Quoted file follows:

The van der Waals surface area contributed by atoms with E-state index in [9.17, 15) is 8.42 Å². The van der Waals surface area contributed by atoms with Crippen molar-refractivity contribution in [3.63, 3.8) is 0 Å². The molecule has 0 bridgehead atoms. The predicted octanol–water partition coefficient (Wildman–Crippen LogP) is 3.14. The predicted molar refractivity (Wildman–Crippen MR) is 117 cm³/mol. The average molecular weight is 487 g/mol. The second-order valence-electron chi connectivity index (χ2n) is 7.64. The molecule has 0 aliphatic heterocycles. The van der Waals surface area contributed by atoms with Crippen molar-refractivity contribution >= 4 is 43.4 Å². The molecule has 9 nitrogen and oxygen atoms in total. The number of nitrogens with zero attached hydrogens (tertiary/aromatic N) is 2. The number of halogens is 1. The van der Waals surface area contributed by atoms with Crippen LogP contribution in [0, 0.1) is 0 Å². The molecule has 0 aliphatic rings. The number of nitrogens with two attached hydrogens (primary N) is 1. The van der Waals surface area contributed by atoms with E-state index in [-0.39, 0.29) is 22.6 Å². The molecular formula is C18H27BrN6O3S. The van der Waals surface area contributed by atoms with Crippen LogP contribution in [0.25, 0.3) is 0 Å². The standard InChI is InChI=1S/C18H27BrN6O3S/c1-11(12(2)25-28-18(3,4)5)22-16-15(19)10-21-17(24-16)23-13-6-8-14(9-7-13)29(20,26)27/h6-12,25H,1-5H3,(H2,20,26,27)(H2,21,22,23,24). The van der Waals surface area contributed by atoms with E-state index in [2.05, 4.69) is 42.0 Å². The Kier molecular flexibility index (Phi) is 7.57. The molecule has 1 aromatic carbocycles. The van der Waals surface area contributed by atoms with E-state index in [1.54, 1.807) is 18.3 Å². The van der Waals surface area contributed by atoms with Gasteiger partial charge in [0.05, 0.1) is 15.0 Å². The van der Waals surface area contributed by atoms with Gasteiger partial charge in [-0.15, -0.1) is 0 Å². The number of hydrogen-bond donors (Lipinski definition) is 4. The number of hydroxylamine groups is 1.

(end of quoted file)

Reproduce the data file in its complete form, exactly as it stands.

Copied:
The van der Waals surface area contributed by atoms with E-state index in [9.17, 15) is 8.42 Å². The van der Waals surface area contributed by atoms with Crippen molar-refractivity contribution in [3.63, 3.8) is 0 Å². The molecule has 0 bridgehead atoms. The predicted octanol–water partition coefficient (Wildman–Crippen LogP) is 3.14. The predicted molar refractivity (Wildman–Crippen MR) is 117 cm³/mol. The average molecular weight is 487 g/mol. The second-order valence-electron chi connectivity index (χ2n) is 7.64. The molecule has 0 aliphatic heterocycles. The van der Waals surface area contributed by atoms with Crippen molar-refractivity contribution >= 4 is 43.4 Å². The molecule has 9 nitrogen and oxygen atoms in total. The number of nitrogens with zero attached hydrogens (tertiary/aromatic N) is 2. The number of halogens is 1. The van der Waals surface area contributed by atoms with Crippen LogP contribution in [0, 0.1) is 0 Å². The molecule has 0 aliphatic rings. The number of nitrogens with two attached hydrogens (primary N) is 1. The van der Waals surface area contributed by atoms with E-state index in [-0.39, 0.29) is 22.6 Å². The molecular formula is C18H27BrN6O3S. The van der Waals surface area contributed by atoms with Crippen LogP contribution in [0.25, 0.3) is 0 Å². The standard InChI is InChI=1S/C18H27BrN6O3S/c1-11(12(2)25-28-18(3,4)5)22-16-15(19)10-21-17(24-16)23-13-6-8-14(9-7-13)29(20,26)27/h6-12,25H,1-5H3,(H2,20,26,27)(H2,21,22,23,24). The van der Waals surface area contributed by atoms with E-state index in [2.05, 4.69) is 42.0 Å². The Kier molecular flexibility index (Phi) is 7.57. The molecule has 1 aromatic carbocycles. The van der Waals surface area contributed by atoms with E-state index in [1.54, 1.807) is 18.3 Å². The van der Waals surface area contributed by atoms with Gasteiger partial charge in [0.05, 0.1) is 15.0 Å². The van der Waals surface area contributed by atoms with Gasteiger partial charge in [-0.15, -0.1) is 0 Å². The number of hydrogen-bond donors (Lipinski definition) is 4. The number of hydroxylamine groups is 1.